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Crime News University of Idaho Murders

Father Of University Of Idaho Murder Victim Demands Justice, Says Students Died From A 'Brutal Weapon'

Steve Goncalves, the father of one of the four University of Idaho students found murdered, says they died from a brutal weapon. 

By Constance Johnson
Four University Of Idaho Students Fatally Stabbed In 'Targeted' Attack

The father of one of four University of Idaho students found murdered in their off-campus apartment is revealing chilling new details about the crime as he pleads with the public to help find his daughter’s killer.

Steve Goncalves, the father of Kaylee Goncalves, told ABC News during an interview that his daughter and the other victims were stabbed with a “brutal weapon" and suffered “large punctures."

"The detective said this weapon is probably something [the killer] paid money for and something that they're proud of," he said.

As previously reported by Oxygen.com, three roommates: Goncalves, 21, Madison Mogen, 21, and Xana Kernodle, 20, and her boyfriend, Ethan Chapin, 20, were all found murdered on Nov. 13. Two other roommates were at home but managed to get away. They are not considered suspects, according to multiple media reports.

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Goncalves told ABC News that the students died quickly and did not suffer.

"Nobody suffered and nobody felt like that kind of pain," Goncalves said.

Police have not revealed a suspect or recovered the fixed-blade knife that's believed to have been used to kill the victims.

Goncalves told Fox News in an earlier interview that the killer “made a mess” at the crime scene.

"They're telling us that there's so much evidence that it's going to take a lot of time to process it all," Goncalves told Fox News. "This wasn’t like a pinpoint crime. This person was sloppy."

The murders stunned and saddened the close-knit Moscow community. Goncalves is overwhelmed with grief.

"You can't imagine sending your girl to college and they come back ... in an urn," Goncalves told ABC. "You're numb ... you can't absorb that amount of pain and agony."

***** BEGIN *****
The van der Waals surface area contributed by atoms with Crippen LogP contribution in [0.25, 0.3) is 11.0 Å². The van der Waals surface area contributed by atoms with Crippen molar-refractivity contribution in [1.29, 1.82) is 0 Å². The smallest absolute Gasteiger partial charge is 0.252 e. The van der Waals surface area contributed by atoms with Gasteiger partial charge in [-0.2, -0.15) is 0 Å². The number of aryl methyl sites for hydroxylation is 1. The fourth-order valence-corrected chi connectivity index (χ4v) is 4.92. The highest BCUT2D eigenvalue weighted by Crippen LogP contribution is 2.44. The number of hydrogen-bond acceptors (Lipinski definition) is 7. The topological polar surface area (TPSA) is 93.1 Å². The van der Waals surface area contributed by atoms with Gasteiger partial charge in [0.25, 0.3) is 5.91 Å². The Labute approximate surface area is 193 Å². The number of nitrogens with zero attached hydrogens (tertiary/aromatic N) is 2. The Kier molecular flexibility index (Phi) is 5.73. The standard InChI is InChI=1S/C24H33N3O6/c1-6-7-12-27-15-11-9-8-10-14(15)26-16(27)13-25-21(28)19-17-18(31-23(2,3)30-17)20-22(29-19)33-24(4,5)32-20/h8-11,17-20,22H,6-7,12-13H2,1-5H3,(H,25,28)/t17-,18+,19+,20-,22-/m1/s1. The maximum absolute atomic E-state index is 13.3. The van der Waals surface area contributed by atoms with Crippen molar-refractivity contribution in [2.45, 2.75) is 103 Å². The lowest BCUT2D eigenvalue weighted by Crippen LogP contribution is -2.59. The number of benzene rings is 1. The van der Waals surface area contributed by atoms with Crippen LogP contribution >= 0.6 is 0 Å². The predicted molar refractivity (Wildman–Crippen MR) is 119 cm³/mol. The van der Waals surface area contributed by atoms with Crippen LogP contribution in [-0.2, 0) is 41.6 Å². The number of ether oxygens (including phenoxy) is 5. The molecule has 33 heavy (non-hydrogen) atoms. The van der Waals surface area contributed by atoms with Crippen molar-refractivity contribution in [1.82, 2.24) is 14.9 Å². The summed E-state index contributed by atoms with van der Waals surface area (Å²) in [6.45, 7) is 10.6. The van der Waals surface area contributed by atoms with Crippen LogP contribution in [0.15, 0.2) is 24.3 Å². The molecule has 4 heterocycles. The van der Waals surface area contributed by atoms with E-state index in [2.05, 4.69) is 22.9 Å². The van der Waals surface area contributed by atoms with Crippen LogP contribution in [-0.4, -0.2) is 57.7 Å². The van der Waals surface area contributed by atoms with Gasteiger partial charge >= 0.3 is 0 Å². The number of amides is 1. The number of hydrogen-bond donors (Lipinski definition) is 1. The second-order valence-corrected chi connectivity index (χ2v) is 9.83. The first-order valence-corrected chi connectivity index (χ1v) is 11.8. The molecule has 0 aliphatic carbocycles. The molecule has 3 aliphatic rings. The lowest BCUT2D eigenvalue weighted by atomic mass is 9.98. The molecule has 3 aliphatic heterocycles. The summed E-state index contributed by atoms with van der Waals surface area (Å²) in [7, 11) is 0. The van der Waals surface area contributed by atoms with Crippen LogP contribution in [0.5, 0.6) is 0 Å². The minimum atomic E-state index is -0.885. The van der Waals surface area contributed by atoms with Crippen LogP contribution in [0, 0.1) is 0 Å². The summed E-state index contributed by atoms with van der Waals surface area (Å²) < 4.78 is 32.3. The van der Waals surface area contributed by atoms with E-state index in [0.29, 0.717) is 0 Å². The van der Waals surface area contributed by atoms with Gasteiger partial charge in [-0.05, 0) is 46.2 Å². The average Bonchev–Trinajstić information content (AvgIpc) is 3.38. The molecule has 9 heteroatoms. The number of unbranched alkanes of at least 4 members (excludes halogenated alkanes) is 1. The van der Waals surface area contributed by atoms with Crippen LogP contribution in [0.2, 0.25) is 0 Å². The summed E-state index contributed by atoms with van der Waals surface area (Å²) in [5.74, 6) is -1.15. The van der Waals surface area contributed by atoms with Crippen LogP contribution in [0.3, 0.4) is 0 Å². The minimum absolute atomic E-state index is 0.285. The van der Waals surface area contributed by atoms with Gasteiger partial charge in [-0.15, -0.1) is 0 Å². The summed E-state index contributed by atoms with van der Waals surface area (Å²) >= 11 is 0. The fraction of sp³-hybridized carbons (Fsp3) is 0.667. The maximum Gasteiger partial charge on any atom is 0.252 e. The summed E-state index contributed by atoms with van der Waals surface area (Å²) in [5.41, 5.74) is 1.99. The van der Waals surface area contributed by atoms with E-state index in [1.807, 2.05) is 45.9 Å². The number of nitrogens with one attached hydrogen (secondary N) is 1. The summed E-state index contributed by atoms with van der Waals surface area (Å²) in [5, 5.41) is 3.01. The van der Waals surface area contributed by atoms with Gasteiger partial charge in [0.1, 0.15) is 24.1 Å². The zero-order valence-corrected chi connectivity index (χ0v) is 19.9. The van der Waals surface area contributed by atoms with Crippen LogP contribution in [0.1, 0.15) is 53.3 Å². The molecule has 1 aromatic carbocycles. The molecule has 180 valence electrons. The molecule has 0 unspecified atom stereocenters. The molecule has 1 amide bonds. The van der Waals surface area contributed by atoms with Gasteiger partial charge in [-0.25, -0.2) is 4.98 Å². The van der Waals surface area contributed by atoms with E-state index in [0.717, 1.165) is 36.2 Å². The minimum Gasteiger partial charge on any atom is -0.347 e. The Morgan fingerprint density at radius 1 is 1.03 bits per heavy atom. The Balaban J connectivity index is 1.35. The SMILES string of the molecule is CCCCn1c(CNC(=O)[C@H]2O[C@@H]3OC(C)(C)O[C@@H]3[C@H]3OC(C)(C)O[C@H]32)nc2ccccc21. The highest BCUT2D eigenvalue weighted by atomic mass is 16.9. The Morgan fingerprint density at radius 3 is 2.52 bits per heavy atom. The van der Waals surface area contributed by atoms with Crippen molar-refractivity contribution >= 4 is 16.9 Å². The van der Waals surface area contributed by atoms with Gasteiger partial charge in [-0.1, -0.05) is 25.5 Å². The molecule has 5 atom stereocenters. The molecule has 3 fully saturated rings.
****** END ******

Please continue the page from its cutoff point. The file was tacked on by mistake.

Goncalves also admitted to feeling “a little defeated” about the lack of transparency from police about the case.

"I have to assume and hope that this is all part of their plan and ... they've got this all figured out," he told ABC News. "I know that there's some really good, hard-working guys and girls that are on this case that I've met. And they looked me in the eyes, and they told me straight-out that they're working and they're doing everything in their power."

He also said that he and his wife have delayed the funeral because they fear the killer might attend.

"My wife's biggest fear, part of the reason we didn't have a funeral, is because she couldn't be guaranteed that that monster was going to not be there,” he said.

Goncalves said that the family is tormented by the fact that her killer is “having a great life out there – and you’re just left in shambles.”

Kaylee was slated to graduate in December and was heading to Texas. Chicago was once a possibility but was ruled out after her parents decided it was not safe enough, according to ABC News.

"She was going places. She was highly motivated," Goncalves said. "I hope people understand how all these kids ... were doing everything right and they were going to be the type of people that you want to be your neighbor."

Kaylee and Mogen were lifelong best friends. The Goncalves viewed Mogen as a “bonus child,” ABC News reported.

"When you're sick and you're down and you're out, you want to have that one great friend that's always there for you — and that's what they had," Goncalves said. "There is no Kaylee without Maddie."

A vigil is planned for the victims on Wednesday night.

"I have to have my justice. These families deserve that," Goncalves told ABC News. "We just have to come together as a community. Submit all those pieces of evidence ... and get this guy off the streets."